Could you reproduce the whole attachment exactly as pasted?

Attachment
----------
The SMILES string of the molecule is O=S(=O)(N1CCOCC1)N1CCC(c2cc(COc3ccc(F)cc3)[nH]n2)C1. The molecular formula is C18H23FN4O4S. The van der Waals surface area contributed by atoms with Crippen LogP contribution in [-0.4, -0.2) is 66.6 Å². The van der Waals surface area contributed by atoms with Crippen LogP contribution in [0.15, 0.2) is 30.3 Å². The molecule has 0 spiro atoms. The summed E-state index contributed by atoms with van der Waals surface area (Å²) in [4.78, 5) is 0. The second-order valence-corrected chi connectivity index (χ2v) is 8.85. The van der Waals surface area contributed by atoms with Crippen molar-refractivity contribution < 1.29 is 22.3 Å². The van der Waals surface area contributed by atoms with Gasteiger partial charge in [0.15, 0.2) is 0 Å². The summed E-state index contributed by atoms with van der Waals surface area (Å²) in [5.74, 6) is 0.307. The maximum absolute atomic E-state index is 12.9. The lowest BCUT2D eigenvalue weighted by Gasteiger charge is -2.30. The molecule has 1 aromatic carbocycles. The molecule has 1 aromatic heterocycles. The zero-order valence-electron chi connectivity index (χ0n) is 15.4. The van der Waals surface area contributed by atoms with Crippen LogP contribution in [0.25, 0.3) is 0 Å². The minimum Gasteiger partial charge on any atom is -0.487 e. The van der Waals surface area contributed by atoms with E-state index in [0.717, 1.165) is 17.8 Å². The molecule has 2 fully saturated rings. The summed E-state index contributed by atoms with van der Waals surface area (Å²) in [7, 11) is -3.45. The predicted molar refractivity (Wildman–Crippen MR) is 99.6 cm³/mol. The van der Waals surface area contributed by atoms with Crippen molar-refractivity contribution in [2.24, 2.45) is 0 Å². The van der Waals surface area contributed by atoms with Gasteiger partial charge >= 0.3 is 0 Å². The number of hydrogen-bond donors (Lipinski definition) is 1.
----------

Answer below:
The SMILES string of the molecule is O=S(=O)(N1CCOCC1)N1CCC(c2cc(COc3ccc(F)cc3)[nH]n2)C1. The molecular formula is C18H23FN4O4S. The van der Waals surface area contributed by atoms with Crippen LogP contribution in [-0.4, -0.2) is 66.6 Å². The van der Waals surface area contributed by atoms with Crippen LogP contribution in [0.15, 0.2) is 30.3 Å². The molecule has 0 spiro atoms. The summed E-state index contributed by atoms with van der Waals surface area (Å²) in [4.78, 5) is 0. The second-order valence-corrected chi connectivity index (χ2v) is 8.85. The van der Waals surface area contributed by atoms with Crippen molar-refractivity contribution < 1.29 is 22.3 Å². The van der Waals surface area contributed by atoms with Gasteiger partial charge in [0.15, 0.2) is 0 Å². The summed E-state index contributed by atoms with van der Waals surface area (Å²) in [5.74, 6) is 0.307. The maximum absolute atomic E-state index is 12.9. The lowest BCUT2D eigenvalue weighted by Gasteiger charge is -2.30. The molecule has 1 aromatic carbocycles. The molecule has 1 aromatic heterocycles. The zero-order valence-electron chi connectivity index (χ0n) is 15.4. The van der Waals surface area contributed by atoms with Crippen LogP contribution in [0.25, 0.3) is 0 Å². The minimum Gasteiger partial charge on any atom is -0.487 e. The van der Waals surface area contributed by atoms with E-state index in [0.717, 1.165) is 17.8 Å². The molecule has 2 fully saturated rings. The summed E-state index contributed by atoms with van der Waals surface area (Å²) in [7, 11) is -3.45. The predicted molar refractivity (Wildman–Crippen MR) is 99.6 cm³/mol. The van der Waals surface area contributed by atoms with Crippen molar-refractivity contribution in [2.24, 2.45) is 0 Å². The van der Waals surface area contributed by atoms with Gasteiger partial charge >= 0.3 is 0 Å². The number of hydrogen-bond donors (Lipinski definition) is 1.